211 F2d 86 Illinois Cent Co v. Phillips
211 F.2d 86
ILLINOIS CENT. R. CO.
United States Court of Appeals Fifth Circuit.
March 19, 1954.
A. B. Freyer, Sam A. Freyer, Shreveport, La., Selim B. Lemle, New Orleans, La., J. H. Wright, John W. Freels, Chicago, Ill., of counsel, for appellant.
Leonard L. Lockard, Shreveport, La., Booth, Lockard & Jack, Shreveport, La., Ramsey & Ramsey, Vicksburg, Miss., of counsel, for appellee.
Before HUTCHESON, Chief Judge, and HOLMES and BORAH, Circuit Judges.
HUTCHESON, Chief Judge.
Brought under the Federal Employers' Liability Act, § 1, 45 U.S.C.A. 51, the suit was for damages suffered by the plaintiff as a result of being thrown from a freight car on which he was working as a switchman.
The claim was that, through the fault of the engineer, the cut of some thirty-nine cars was given an unusually violent, unnecessary, and unexpected jerk in a manner causing plaintiff to be precipitated to the ground and onto the rails and ties.
The defenses were: a denial that anything unusual or untoward occurred, and, specifically, that the defendant was negligent in any particular; and allegations that plaintiff could, and should, have anticipated and expected that, in slowing down, starting, and stopping, the train, there would naturally be a jerk, and he should have made his hand and foot secure, and that his failure to do so was the sole proximate cause or a contributing cause of the accident.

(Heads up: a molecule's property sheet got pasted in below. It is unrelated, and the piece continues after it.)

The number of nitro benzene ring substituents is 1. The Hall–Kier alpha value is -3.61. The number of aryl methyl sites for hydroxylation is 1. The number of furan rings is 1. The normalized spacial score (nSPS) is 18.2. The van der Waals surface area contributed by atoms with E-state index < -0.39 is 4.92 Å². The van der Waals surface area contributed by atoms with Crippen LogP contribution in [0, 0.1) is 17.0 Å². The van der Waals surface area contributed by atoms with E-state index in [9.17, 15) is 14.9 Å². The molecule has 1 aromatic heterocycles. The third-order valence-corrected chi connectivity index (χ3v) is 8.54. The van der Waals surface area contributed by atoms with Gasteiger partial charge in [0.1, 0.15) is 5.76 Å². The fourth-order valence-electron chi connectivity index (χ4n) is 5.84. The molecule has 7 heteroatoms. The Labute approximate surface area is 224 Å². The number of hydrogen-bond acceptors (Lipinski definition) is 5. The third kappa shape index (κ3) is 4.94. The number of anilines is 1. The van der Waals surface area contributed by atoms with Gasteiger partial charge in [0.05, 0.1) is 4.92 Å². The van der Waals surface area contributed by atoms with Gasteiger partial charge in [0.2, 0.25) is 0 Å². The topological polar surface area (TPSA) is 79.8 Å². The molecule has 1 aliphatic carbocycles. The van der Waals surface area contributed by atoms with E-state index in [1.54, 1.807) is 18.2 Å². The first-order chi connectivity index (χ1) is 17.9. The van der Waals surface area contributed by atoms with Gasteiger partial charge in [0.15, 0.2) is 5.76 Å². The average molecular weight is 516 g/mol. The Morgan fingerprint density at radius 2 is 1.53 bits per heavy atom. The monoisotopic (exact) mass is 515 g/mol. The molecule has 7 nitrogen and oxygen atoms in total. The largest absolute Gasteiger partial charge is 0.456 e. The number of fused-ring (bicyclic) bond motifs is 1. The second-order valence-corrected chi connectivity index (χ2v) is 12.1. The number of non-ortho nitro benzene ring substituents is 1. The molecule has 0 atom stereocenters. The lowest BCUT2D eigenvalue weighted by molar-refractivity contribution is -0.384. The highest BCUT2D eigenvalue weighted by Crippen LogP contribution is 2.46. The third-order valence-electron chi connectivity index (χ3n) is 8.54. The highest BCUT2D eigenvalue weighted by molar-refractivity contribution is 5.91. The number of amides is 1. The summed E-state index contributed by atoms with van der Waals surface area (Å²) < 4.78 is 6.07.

The case was tried to a jury, and, all of the evidence in, defendant's motion for a directed verdict was denied, the cause was sent to the jury on a charge to which no objection was made, no exception taken, and there was a verdict for plaintiff in the sum of $68,000.
Thereafter, the defendant moved for a judgment notwithstanding the verdict, on the ground that there was no evidence to support plaintiff's charge of negligence, in the alternative for a new trial, and in the further alternative for the requirement of a remittitur.
The district judge was of the view, stated in his opinion, D.C., 115 F.Supp. 93, that there was sufficient evidence to take the case to the jury and support its verdict as to liability, but that the verdict was excessive in amount. He, therefore, entered an order denying the motion for judgment non obstante,1 and the required remittitur having been consented to and made, entered judgment for plaintiff for $50,000, and the defendant has appealed.